For question 10 I said they need to develop a new and less expensive design before going to referendum again.

For question 11, I said depending on the location, I might favor a different site. I don't really care if all the students have to go by bus, but doubt that would be necessary.

For question 14, I said I supported a small annual tax increase over a longer period of time. Anyone living in Hinsdale when the school is built and for many years after should contribute tax dollars.

For question 15, I said $45million cost would be more likely to succeed.

For question 16, I said no referendum should be scheduled until enough time is allowed to develop a design that the community can support.

For question 17, I said I would vote yes on 2 taxing entity referendums if both seemed sensible.

For question 18, I said more parent meetings and door to door canvassing are needed to get information out.

Finally for question 19 which asked for anything else the admin and board should consider for a potential future referendum, I said, "Make sure you have administrators in place who will meet deadlines, be able to answer questions asked by the BOE, committee members and community members. As a first step, have the board approve the Master Facility Plan, prioritize the projects (as D86 has done), fully engage the community in that process and only then proceed to referendum on the project(s) that have priority. You need a road map that will be followed not just on one school, but for all 9. It is absurd that the Master Facility Plan has never been board approved."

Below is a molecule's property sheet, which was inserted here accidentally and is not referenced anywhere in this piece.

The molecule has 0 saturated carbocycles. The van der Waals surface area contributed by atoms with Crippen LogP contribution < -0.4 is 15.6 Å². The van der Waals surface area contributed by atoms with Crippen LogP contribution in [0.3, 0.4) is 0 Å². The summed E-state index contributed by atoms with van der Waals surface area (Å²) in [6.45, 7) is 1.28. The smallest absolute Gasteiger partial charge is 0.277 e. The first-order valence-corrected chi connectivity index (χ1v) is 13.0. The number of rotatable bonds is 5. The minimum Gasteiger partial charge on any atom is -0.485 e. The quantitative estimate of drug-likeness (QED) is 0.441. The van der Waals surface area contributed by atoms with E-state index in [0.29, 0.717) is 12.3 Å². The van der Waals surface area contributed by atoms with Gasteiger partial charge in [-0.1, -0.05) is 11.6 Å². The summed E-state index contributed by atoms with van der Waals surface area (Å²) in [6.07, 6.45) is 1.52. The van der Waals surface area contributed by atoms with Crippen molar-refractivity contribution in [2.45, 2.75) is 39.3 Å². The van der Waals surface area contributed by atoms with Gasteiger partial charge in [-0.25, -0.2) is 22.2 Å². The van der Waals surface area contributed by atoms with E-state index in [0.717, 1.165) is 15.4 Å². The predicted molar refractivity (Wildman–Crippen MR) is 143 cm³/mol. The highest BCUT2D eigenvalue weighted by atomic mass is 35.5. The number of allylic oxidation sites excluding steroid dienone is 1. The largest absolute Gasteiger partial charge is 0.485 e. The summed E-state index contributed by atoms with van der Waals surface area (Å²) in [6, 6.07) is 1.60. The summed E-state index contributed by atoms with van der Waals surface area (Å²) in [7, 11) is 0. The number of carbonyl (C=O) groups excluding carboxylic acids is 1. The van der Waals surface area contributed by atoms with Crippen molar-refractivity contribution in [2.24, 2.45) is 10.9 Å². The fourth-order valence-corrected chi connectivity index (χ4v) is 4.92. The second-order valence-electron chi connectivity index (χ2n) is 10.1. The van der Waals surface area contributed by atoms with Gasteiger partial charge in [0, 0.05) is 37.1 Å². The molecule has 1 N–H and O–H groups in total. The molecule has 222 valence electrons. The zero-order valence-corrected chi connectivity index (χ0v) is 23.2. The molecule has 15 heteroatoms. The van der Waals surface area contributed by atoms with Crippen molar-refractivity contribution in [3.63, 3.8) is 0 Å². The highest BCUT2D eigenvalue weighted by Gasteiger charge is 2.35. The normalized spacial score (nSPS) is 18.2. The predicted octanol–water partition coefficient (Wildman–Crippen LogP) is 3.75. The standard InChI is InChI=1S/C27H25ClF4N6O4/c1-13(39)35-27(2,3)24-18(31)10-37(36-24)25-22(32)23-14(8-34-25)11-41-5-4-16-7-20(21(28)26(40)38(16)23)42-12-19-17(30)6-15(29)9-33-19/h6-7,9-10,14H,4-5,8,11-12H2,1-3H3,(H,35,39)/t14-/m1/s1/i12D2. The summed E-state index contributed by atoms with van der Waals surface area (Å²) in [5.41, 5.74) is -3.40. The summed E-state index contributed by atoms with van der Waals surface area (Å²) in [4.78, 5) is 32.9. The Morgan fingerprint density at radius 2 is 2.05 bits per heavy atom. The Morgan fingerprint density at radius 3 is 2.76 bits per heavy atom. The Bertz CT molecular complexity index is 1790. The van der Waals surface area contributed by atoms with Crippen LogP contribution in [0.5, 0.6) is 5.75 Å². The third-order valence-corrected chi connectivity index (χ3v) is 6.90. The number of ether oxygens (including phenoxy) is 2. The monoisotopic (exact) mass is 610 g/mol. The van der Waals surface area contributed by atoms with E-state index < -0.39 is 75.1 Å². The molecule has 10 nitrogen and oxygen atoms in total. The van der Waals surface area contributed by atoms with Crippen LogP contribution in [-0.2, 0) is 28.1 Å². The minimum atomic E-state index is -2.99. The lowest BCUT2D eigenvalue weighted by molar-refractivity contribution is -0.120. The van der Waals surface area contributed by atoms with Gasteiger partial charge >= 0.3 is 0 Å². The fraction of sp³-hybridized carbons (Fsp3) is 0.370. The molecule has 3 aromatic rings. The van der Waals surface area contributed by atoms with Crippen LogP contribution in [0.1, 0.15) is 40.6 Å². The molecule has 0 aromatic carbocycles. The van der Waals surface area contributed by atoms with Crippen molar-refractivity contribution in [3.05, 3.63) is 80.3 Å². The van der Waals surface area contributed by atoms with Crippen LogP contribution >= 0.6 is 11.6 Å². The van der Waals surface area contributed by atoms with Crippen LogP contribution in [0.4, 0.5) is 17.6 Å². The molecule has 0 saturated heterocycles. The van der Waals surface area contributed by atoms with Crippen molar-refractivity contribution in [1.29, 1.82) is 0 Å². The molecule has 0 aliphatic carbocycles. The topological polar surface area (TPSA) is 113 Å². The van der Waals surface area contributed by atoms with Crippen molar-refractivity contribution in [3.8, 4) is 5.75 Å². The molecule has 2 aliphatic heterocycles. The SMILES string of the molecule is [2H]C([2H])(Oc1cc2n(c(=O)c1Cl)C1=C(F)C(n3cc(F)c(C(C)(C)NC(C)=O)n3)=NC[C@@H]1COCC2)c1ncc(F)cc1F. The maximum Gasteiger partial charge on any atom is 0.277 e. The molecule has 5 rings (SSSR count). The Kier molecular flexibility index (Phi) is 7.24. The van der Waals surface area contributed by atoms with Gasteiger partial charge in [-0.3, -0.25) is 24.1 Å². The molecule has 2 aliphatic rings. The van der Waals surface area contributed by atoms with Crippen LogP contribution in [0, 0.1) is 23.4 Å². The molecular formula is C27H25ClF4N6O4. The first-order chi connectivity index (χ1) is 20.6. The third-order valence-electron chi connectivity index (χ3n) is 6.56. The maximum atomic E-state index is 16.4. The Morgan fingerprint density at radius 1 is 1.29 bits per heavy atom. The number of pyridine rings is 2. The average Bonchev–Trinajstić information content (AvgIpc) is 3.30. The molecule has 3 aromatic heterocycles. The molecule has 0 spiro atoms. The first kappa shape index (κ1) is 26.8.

Anonymous said...

I got a phone call survey as well. Questions basically same as the online survey. (Kansas phone #, in case you get a call and ordinarily banish unknown calls.) Interviewer asked me to pause on occasion to capture my comments, so at least at that level the questions covered the necessary territory and the answer capture technique appeared OK.

I basically reiterated a couple points: 1) lack of trust in administration, 2) magnified by half-truths and omissions in communicating a 3) proposal that was clearly poorly planned, rushed, and 4) didn't deal with the largest issue - a curriculum that was a steaming mess and that had deteriorated over the past few years with no sign of turnaround. Noted the problem with current HMS building is real, but new building design based on same sort of trendy edu-thinking that resulted in the crappy current HMS. Think the building should be replaced, but need a real plan that is cohesive, been tested with feedback from critical eyes, and isn't just a repackaging of the current curriculum in a new package.